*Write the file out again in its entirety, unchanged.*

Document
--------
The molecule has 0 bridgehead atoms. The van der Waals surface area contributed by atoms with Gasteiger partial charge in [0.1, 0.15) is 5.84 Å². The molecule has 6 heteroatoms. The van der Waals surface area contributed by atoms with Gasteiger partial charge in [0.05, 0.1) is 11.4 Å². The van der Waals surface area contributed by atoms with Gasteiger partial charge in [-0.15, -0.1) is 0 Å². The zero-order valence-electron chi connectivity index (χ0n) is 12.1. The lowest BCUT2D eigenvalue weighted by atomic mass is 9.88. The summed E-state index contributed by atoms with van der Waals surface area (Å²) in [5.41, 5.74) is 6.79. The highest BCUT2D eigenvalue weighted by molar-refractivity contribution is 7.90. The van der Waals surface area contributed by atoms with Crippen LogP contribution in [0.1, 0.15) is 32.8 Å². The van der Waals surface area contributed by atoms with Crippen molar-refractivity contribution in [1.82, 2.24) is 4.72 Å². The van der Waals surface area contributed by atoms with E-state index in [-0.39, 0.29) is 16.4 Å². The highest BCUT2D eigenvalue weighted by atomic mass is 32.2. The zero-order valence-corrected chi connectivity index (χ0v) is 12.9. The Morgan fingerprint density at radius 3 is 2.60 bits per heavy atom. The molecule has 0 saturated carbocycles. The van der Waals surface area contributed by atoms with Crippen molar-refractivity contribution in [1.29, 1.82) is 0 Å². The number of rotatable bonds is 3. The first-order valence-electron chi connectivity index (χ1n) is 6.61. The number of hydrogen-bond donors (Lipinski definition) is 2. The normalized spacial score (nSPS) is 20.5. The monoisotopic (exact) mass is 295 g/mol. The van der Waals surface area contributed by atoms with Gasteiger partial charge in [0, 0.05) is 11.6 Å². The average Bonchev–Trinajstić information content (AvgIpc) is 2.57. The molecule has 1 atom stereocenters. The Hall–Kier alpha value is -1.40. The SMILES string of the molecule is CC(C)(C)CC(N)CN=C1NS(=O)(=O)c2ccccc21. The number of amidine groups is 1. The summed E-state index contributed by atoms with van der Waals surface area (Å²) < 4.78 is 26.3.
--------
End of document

The molecule has 0 bridgehead atoms. The van der Waals surface area contributed by atoms with Gasteiger partial charge in [0.1, 0.15) is 5.84 Å². The molecule has 6 heteroatoms. The van der Waals surface area contributed by atoms with Gasteiger partial charge in [0.05, 0.1) is 11.4 Å². The van der Waals surface area contributed by atoms with Gasteiger partial charge in [-0.15, -0.1) is 0 Å². The zero-order valence-electron chi connectivity index (χ0n) is 12.1. The lowest BCUT2D eigenvalue weighted by atomic mass is 9.88. The summed E-state index contributed by atoms with van der Waals surface area (Å²) in [5.41, 5.74) is 6.79. The highest BCUT2D eigenvalue weighted by molar-refractivity contribution is 7.90. The van der Waals surface area contributed by atoms with Crippen LogP contribution in [0.1, 0.15) is 32.8 Å². The van der Waals surface area contributed by atoms with Crippen molar-refractivity contribution in [1.82, 2.24) is 4.72 Å². The van der Waals surface area contributed by atoms with E-state index in [-0.39, 0.29) is 16.4 Å². The highest BCUT2D eigenvalue weighted by atomic mass is 32.2. The zero-order valence-corrected chi connectivity index (χ0v) is 12.9. The Morgan fingerprint density at radius 3 is 2.60 bits per heavy atom. The molecule has 0 saturated carbocycles. The van der Waals surface area contributed by atoms with Crippen molar-refractivity contribution in [1.29, 1.82) is 0 Å². The number of rotatable bonds is 3. The first-order valence-electron chi connectivity index (χ1n) is 6.61. The number of hydrogen-bond donors (Lipinski definition) is 2. The normalized spacial score (nSPS) is 20.5. The monoisotopic (exact) mass is 295 g/mol. The van der Waals surface area contributed by atoms with Gasteiger partial charge in [0, 0.05) is 11.6 Å². The average Bonchev–Trinajstić information content (AvgIpc) is 2.57. The molecule has 1 atom stereocenters. The Hall–Kier alpha value is -1.40. The SMILES string of the molecule is CC(C)(C)CC(N)CN=C1NS(=O)(=O)c2ccccc21. The number of amidine groups is 1. The summed E-state index contributed by atoms with van der Waals surface area (Å²) < 4.78 is 26.3.